I would assign a premium to it – but even if you give it no more than a 15-17x conservative P/E, which is around half of its premium, your potential upside is almost 30% annually. This is based on an average of 16.1% EPS growth annually until 2024E.
If we consider a reversal to standard likely, that’s an upside of nearly 190% total until 2024E.
I have a large position in Airbus at a cost average of around €95/share – and I’m expanding it slowly at this time. The company is beyond what I would consider safe at “A”. The yield isn’t the greatest – but the upside makes up for that.
I’m “LONG” Airbus here.
4. Stellantis (STLA)
What would you say if I told you that the company owning Abarth, Alfa Romeo, Chrysler, Citroën, Dodge, DS, Fiat, Fiat Professional, Jeep, Lancia, Maserati, Mopar, Opel, Peugeot, Ram, and Vauxhall was trading at a P/E of 2.5x and an EPS yield of 40%+?
Would that interest you perhaps even a little?
Stellantis is down 25.7% for the year. Not the strangest development, all things considered, but it means that the market is valuing this company’s cash flows like absolute garbage. Put simply, I would say that Stellantis is worth at least 100% more. Investing in automotive businesses in this macro isn’t the easiest, but if you consider it a long-term deal, then this becomes easier to swallow.
So does it, if we look at the expected dividends for Stellantis, closing in on 10% here – the expected 2022E dividend is €1.3 for the native, and this one is expected to grow in both 2024 and 2025.
Even only expecting a 6x P/E multiple gives us a close to 200% upside here.
This reminds me of opportunities like Unum (UNM), Principal Financial (PFG), or Prudential (PRU), where I’ve been able to eke out gains of 50-150% over time. I’m slowly putting money to work in Stellantis – look at my article on the company for more info.
5. Simon Property Group (SPG) & Realty Income (O)
USD-based investments are unfortunately not the greatest for me at this time – but I’m still trying to keep on top of these stakes and add where possible. FX is making it difficult for me though.
However, I won’t be ignoring O at a sub-16x P/FFO multiple or SPG at even lower than that. O is one of the safest REITs on the planet with a yield now of 5.14%, and a credit rating of A-. The company has a 24% annual RoR here, or 64% until 2024E. That’s to a 20x P/FFO, which to me is justified based on the company’s portfolio and assets. For SPG, the upside to a 13.5x P/FFO is now over 105%, and it’s also A-rated.
Investors and the market may be worried about margin compression and stability due to macro. I won’t call these worries unfounded – but I will call them unlikely.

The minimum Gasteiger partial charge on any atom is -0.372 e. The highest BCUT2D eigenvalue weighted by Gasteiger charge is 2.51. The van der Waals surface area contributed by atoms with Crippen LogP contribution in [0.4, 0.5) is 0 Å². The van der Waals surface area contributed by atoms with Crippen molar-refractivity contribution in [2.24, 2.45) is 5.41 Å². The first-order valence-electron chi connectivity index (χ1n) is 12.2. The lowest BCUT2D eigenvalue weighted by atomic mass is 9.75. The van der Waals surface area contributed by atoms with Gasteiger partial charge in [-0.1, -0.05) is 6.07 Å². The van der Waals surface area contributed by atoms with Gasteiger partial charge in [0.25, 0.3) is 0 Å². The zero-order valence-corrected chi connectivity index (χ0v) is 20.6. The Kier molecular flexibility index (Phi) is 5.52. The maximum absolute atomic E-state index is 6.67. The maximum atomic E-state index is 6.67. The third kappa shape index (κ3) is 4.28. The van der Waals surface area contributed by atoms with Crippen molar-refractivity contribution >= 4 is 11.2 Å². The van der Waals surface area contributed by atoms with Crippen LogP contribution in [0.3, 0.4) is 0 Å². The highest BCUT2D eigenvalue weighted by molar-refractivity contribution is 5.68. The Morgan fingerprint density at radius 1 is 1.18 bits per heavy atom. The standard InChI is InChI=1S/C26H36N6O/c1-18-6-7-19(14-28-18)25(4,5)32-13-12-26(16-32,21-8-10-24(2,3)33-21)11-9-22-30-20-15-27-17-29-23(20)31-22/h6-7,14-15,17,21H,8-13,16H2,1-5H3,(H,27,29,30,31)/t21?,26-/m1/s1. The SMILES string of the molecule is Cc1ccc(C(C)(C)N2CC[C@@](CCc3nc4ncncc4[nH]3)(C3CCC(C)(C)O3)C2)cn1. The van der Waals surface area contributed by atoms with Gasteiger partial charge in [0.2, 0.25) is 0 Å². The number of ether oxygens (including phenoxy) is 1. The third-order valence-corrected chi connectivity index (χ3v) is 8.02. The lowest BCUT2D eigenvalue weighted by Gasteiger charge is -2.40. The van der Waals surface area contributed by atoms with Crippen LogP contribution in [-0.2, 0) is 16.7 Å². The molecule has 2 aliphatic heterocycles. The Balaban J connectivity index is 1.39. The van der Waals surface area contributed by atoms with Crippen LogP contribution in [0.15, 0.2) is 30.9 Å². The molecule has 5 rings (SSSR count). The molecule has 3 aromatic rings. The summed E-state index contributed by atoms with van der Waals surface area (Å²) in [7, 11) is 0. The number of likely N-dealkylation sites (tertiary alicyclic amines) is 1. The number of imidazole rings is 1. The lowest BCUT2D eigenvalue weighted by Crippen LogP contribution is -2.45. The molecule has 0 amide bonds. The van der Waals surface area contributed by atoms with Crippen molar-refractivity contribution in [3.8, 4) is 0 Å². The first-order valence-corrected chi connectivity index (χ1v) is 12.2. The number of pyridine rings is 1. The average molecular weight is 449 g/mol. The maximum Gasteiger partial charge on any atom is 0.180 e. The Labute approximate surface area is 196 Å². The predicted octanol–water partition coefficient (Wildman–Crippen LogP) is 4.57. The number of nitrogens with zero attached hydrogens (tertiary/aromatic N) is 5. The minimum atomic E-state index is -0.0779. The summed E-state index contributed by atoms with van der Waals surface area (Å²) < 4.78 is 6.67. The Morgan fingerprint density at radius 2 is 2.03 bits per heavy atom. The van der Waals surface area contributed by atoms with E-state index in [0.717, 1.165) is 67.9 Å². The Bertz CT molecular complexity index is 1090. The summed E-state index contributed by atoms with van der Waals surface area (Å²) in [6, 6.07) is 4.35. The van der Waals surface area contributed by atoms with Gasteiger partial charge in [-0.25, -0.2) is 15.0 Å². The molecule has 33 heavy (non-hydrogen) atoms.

Recent trends in both companies do not support any significant compression or downward trend. Instead, they support stability, and even slight growth.
6. Microsoft (MSFT)
Okay, first things here. I do not yet own Microsoft. But I intend to invest in it.
Microsoft may not be the cheapest company around. I honestly did not think I would ever be writing of this company as “Buyable”. But the simple fact is, Microsoft currently trades at close to 25x P/E.
The company’s premium is 100% justified given its AAA credit rating. Its yield is low, and you’re paying a high multiple for earnings, but those earnings are also set to grow at the sort of pace that could see your money increase in value by 77% in less than 3 years.
It’s hard to compare Microsoft to anything, or to call the world’s leading OS/software company “risky”. There’s too much of a moat here, and a market share to really say anything negative. The usual negative on MSFT is the valuation – and closing in on 25x P/E, that argument is starting to look thin.
I wouldn’t call Microsoft one of the most undervalued or cheapest businesses to buy, but I would call it an attractive one, for the simple reason that we’re looking at Microsoft as cheap as it hasn’t been since early -21. We haven’t seen sub-25x since COVID-19, and in 2019 before then.
This is a “BUY” for me here.
So, these are some companies I currently consider very attractive. It’s hard at this time to really point out the “best of the best” – and even doing it with these, there are plenty of companies that come at similar or comparable upsides. Some may be better for you. I can’t spend an article pointing out every buyable company, because few people know what to do with a list holding 186 names, or how to put them in context of one another.
Even for a professional analyst such as myself, that’s no mean feat – and I don’t always get it “right” either.
I try for the safest, highest, and most conservative upside with the best yield out there. That’s pretty much all I do here.
And I believe these companies are some of the ones you should consider here.
Questions? Let me know.